What To Do If Your Boss Accuses You Of Insubordination?


It is standard practice for employees to follow their bosses’ instructions at work. Additionally, they need to respect one another, especially their superiors and influential individuals. The refusal to follow instructions, making fun of the superior and other actions undermining a manager’s authority are all examples of insubordination. Let us know what to do if your boss accuses you of insubordination, keep on reading to know all the information and solution for this.

What To Do If Your Boss Accuses You Of Insubordination?

Boss accuses you of insubordination

Insubordination claims are a topic of interest in employment law. For example, suppose an employee feels that their boss accuses mistakenly, and it is being used to discriminate against them or was the reason for their wrongful termination. In that case, they may discuss their concerns with their supervisor and other senior members of the business. But first, let’s look at how to deal with allegations of insubordination at work in great detail. The following will give you what to do if your boss accuses you of insubordination.

Dealing with allegations of insubordination at work

When dealing with allegations of insubordination at work, you mustn’t contribute to the toxic workplace climate brought on by dissatisfaction, sniping, and undermining the boss when defending oneself against false charges at work. You must maintain your composure and assist with any subsequent HR inquiry, which may take some time. Then, you’ll be able to calm down and get a more impartial viewpoint.

Respond to the investigator’s questions and be ready to offer crucial details that your accuser’s interview may have overlooked. Keep the truth in mind, and be prepared with notes so you don’t forget anything.

What exactly constitutes workplace insubordination?

The most common instance of workplace insubordination is simple: the manager instructs a subordinate and the worker rejects. That is disobedience. This frequently occurs for a variety of reasons, including outright disobedience, forgetfulness, irrational manager expectations, and outright laziness. No one considers it insubordination if a boss instructs an employee to do just 35 of the 47 duties for the day.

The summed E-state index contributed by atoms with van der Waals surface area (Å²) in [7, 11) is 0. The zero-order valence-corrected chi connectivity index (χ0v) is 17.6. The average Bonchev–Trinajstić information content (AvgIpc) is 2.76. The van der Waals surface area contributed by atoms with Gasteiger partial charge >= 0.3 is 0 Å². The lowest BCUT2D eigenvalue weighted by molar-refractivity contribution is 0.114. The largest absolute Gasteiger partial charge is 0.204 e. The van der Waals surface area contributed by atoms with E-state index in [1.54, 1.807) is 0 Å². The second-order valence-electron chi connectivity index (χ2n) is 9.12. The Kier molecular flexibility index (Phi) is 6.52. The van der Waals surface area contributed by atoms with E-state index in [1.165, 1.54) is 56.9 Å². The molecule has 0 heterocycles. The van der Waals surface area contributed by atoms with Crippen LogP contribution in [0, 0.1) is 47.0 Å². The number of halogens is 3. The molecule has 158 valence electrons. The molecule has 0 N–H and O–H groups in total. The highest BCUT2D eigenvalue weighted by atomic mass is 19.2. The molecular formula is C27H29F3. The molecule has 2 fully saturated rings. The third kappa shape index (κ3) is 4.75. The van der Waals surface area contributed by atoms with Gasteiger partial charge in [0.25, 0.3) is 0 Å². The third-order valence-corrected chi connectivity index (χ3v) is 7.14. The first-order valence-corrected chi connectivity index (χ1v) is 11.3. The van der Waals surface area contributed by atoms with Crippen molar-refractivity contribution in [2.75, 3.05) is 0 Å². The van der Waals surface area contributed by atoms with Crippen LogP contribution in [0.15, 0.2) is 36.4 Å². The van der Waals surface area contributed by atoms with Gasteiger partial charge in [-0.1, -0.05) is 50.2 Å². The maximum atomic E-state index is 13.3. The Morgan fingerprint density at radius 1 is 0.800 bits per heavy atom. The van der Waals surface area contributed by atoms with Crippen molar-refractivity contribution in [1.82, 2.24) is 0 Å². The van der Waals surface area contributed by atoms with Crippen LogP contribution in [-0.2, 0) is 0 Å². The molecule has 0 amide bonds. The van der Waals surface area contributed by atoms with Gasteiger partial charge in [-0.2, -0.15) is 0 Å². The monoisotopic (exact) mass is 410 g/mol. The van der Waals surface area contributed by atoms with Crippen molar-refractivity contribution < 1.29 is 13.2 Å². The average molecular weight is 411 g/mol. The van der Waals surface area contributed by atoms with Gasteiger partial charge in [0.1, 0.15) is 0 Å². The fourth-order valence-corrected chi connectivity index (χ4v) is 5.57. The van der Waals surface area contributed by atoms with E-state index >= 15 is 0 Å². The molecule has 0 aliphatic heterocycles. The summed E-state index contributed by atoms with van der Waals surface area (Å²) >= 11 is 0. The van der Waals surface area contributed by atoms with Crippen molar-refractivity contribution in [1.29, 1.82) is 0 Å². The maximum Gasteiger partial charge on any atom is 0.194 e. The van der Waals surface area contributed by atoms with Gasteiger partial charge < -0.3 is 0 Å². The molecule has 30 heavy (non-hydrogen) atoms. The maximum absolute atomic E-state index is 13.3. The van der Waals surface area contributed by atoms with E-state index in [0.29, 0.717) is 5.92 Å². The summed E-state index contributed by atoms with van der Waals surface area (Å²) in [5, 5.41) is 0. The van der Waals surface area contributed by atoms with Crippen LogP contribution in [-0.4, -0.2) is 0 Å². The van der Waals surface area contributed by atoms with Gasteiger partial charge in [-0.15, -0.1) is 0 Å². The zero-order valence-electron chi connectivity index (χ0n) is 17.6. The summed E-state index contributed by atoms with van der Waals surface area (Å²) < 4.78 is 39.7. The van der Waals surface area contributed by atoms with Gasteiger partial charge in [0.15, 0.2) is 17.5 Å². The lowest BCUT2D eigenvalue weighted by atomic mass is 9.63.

According to the Society for Human Resources Management, insubordination often needs three elements to occur:

  • The command comes from the employer.
  • The worker accepts the order.
  • The worker declines to execute the directive.

But in reality, it’s usually an extreme circumstance when a boss reprimands someone for disobedience. For instance, an employee who shouts his disobedience of orders in front of a client is much more likely to receive a written warning or other kind of disciplinary action for insubordination than one who silently complies with his wishes.

Reasons for dismissal due to insubordination

The following three factors must be present for insubordinate behavior to occur:

1. The directive or demand is clear and legitimate.

2. Someone in a position of power gave the order.

3. You purposefully ignored the directive.

Examples of conduct that might result in dismissal for insubordination

  • You ignored a specific directive to do work that was necessary for you to perform your obligations.
  • Your absence from work was unapproved.
  • If you were a paid employee or when the company offered overtime pay, you chose not to continue working.
  • You were not legally exempt from the COVID-19 vaccination and you did not provide your assent.
  • Your unpleasant and disrespectful behavior toward your boss made it plain that you wanted to question their authority.

What to do if your boss accuses you of insubordination?

Recognize “protected conduct” as defined by EEO regulations.

State and federal employment legislation as well as organizational regulations both apply to accusations of insubordination. You can contest the allegation and elevate the situation to higher senior management if you believe you have been falsely accused of insubordination or that the accusation is being used to justify wrongful termination due to discrimination.

Under the “protected activity” category of federal legislation, you can submit a formal complaint and make your rights known. Your boss can’t take adverse action against you and accuse you of being disobedient in the following cases;

  • Being a party or witness to an equal opportunity investigative process, complaint, or lawsuit; 
  • Attempting to speak with your supervisor about an ongoing case of employment discrimination or harassment; 
  • Responding to inquiries made by the government while your employer is being investigated for alleged harassment;
  • Interfering with or rebuffing inappropriate sexual advances on the job; and demanding that your needs be lawfully accommodated.